twitter @yogarobin108

Respiratory System, Breathing and Meditation

Entries in meditation (3)


Keep breathing... each inhale, each exhale matters 

Healing the Total Body: Where Western Anatomy Meets Eastern Spiritual Science

Healing Series, part 6 

Table of Contents:

Breath and meditation

Chakras activated by breathing

TCM and lungs

Respiratory system


Resting, relaxing, sleeping and balance

(back to the Healing Series)


Breath and meditation

Breathing brings me back to myself. It is the core of yoga. It is the way to stay present with my body, with my own intimate experience, and it is also the only way I can clear out my body's need to move and my mind's overthinking, to allow me to effectively meditate.

Breathing like a heartbeat

Breathing—smooth, even inhales and exhales through the nose, letting the breath move up and down through the back of the throat—is a necessary and inherent part of my Ashtanga yoga practice.

Being in the Mysore room, the breath of the group is louder than the music and there is no teacher voice leading. The breathing takes over the experience. It becomes like a heartbeat or like the metronome used in music. Ashtanga yoga breathing is called Ujjayi breath.

Full inhale, full exhale

The goal of yoga is to be at peace and grounded all day in life, not just in yoga. It's to train my body to breathe and be calm in any of life's situations. It's easy to breathe during yoga.

Often times during the day at home I'll check in with my breathing, especially if I'm agitated and realize I’m not really exhaling fully. I notice that I typically do quick sharp inhales and small exhales (enough to stay alive). Once I’m cognizant of this, I return to my soothing, even breath—grounding each inhale from the top of the head with a full exhale down to the base of my spine.


Resting, relaxing, sleeping and balance

Winding down in the evening is important for my lifestyle. This is when I go most inward and into my creative and rejuvenating space. Sleep is important to me and since I wake at 5:00 a.m. each morning, I'm usually in bed by 9:00 p.m. I do get an 8-hour sleep each night.

My nighttime routine includes no electronics or screen time in the last hour before bed, and meditation on my meditation pillow in front of my fireplace just outside the woods, which is grounding for me. This is where my breathing is most important, so that I take that calm into my sleep. It's all part of the yoga life.

Red wine enhances sattva

A glass of red wine is a nice ritual. On wine and Respiratory System, "The cardiovascular risks and benefits of the ingestion of wine... have been well publicized; however, less attention has been focused upon the health effects of wine consumption on the respiratory system. The contention that some of the health benefits of wine are due, in part, to its ethanol also prompts an examination of the data on the effects on the respiratory tract. Substances providing an anti-oxidant effect (i.e., Resveratrol) could conceivably be associated with a beneficial effect on lung function, as has been suggested by a number of studies." (Source:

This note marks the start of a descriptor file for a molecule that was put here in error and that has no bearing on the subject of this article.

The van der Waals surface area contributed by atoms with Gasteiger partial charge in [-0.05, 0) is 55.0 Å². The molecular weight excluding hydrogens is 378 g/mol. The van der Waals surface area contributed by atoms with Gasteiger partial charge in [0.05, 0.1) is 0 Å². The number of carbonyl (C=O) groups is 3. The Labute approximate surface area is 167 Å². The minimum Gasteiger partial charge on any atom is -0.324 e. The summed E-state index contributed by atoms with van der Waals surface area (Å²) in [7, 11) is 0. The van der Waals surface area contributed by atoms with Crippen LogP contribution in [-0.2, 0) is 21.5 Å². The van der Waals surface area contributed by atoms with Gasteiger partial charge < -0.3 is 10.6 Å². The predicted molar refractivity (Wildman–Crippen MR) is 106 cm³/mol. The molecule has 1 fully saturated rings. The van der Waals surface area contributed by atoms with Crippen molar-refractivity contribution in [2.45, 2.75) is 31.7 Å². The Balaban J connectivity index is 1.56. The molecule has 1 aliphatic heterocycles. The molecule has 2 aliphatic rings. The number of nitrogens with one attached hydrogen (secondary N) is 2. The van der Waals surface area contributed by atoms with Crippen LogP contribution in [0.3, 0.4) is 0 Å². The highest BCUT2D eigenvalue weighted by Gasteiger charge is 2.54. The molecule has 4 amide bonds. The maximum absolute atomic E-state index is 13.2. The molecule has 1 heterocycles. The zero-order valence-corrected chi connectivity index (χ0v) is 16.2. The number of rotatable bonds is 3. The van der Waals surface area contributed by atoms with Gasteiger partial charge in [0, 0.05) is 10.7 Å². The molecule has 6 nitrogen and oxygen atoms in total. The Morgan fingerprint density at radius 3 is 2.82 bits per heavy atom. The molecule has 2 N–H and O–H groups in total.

On spirituality, my peaceful spiritual Sattvic state seems perpetuated with some red wine, yet with more warmth and gratitude. It enhances my spiritual state since it relaxes any tensions that may hold my heart hostage or any blockages in my subtle body. It offers insight into my mind-body as one entity, beginning with my breathe. Red wine presents benefits to the heart, mainly the Resveratrol (more on that for Cardiovascular System). Its heart-warming dimension of love is calming, and helps me balance out more Tamas (dullness) and more Rajas (overthinking and action). As a part of evening meditations, savoring every sip of red wine reminds me to breathe. It’s an offering to me, like a treat. It brings meaning to the wine, by focusing and enjoying its favorable effects with each sip. That’s where the magic happens because the thoughts slow down and my body and mind relaxes.

Red wine in Ayurveda soothes the Vata dosha, white wine soothes the Pitta dosha. I have noticed the effects of restoring me to a balanced state.

Coming into balance

In terms of the gunas, when I’m feeling most Tamasic (getting tired, feeling bored to be in the room yet need to continue on), instead of getting up to take a break—which I know will exacerbate my state—I bring on the opposite of Tama, which is Raja. In other words, I move faster, breathe heavier (especially the inhales up into rib cage). This acts as a balancing act for me between Rajas/Tamas, which work together to make them both dissolve into myself, leaving Sattva. Since Rajas and Tamas are each something to tame in yoga, in this example, for me I am calming my story and emotional ego. Facing both Rajas and Tamas with the purpose of feeling more pure and Sattvic is a key to yoga.

In a similar way, TCM’s yin/yang are balancing. When I’m in the Yin, I’m feminine and softer. Yang is the opposing masculine. (each need each other to exist). Its balanced state is the goal.